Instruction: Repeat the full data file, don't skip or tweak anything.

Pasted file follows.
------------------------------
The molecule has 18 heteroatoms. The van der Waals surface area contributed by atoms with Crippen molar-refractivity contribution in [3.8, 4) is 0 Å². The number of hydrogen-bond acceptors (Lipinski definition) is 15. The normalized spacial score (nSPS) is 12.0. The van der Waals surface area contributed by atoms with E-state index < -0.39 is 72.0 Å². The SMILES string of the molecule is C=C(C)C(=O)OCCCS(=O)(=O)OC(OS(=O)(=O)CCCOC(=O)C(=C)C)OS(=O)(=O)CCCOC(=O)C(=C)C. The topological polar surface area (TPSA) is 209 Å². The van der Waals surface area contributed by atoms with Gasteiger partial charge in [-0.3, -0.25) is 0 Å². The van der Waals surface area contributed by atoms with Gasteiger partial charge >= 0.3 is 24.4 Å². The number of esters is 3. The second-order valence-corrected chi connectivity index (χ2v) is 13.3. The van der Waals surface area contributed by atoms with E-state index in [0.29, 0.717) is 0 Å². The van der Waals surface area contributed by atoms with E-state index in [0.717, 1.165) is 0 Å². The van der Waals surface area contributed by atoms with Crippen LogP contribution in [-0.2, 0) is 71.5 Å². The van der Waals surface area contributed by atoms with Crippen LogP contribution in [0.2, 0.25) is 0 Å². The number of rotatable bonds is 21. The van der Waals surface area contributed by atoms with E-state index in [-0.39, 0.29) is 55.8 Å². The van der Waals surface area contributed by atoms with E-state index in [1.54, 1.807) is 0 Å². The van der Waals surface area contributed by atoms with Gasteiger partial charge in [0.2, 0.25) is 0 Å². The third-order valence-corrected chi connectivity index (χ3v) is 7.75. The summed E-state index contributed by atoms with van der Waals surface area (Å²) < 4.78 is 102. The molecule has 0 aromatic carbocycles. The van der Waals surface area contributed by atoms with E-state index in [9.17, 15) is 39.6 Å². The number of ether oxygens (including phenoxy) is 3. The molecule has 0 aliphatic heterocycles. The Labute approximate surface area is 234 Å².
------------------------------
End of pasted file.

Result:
The molecule has 18 heteroatoms. The van der Waals surface area contributed by atoms with Crippen molar-refractivity contribution in [3.8, 4) is 0 Å². The number of hydrogen-bond acceptors (Lipinski definition) is 15. The normalized spacial score (nSPS) is 12.0. The van der Waals surface area contributed by atoms with E-state index < -0.39 is 72.0 Å². The SMILES string of the molecule is C=C(C)C(=O)OCCCS(=O)(=O)OC(OS(=O)(=O)CCCOC(=O)C(=C)C)OS(=O)(=O)CCCOC(=O)C(=C)C. The topological polar surface area (TPSA) is 209 Å². The van der Waals surface area contributed by atoms with Gasteiger partial charge in [-0.3, -0.25) is 0 Å². The van der Waals surface area contributed by atoms with Gasteiger partial charge >= 0.3 is 24.4 Å². The number of esters is 3. The second-order valence-corrected chi connectivity index (χ2v) is 13.3. The van der Waals surface area contributed by atoms with E-state index in [0.29, 0.717) is 0 Å². The van der Waals surface area contributed by atoms with E-state index in [0.717, 1.165) is 0 Å². The van der Waals surface area contributed by atoms with Crippen LogP contribution in [-0.2, 0) is 71.5 Å². The van der Waals surface area contributed by atoms with Crippen LogP contribution in [0.2, 0.25) is 0 Å². The number of rotatable bonds is 21. The van der Waals surface area contributed by atoms with E-state index in [-0.39, 0.29) is 55.8 Å². The van der Waals surface area contributed by atoms with E-state index in [1.54, 1.807) is 0 Å². The van der Waals surface area contributed by atoms with Gasteiger partial charge in [0.2, 0.25) is 0 Å². The third-order valence-corrected chi connectivity index (χ3v) is 7.75. The summed E-state index contributed by atoms with van der Waals surface area (Å²) < 4.78 is 102. The molecule has 0 aromatic carbocycles. The van der Waals surface area contributed by atoms with E-state index in [9.17, 15) is 39.6 Å². The number of ether oxygens (including phenoxy) is 3. The molecule has 0 aliphatic heterocycles. The Labute approximate surface area is 234 Å².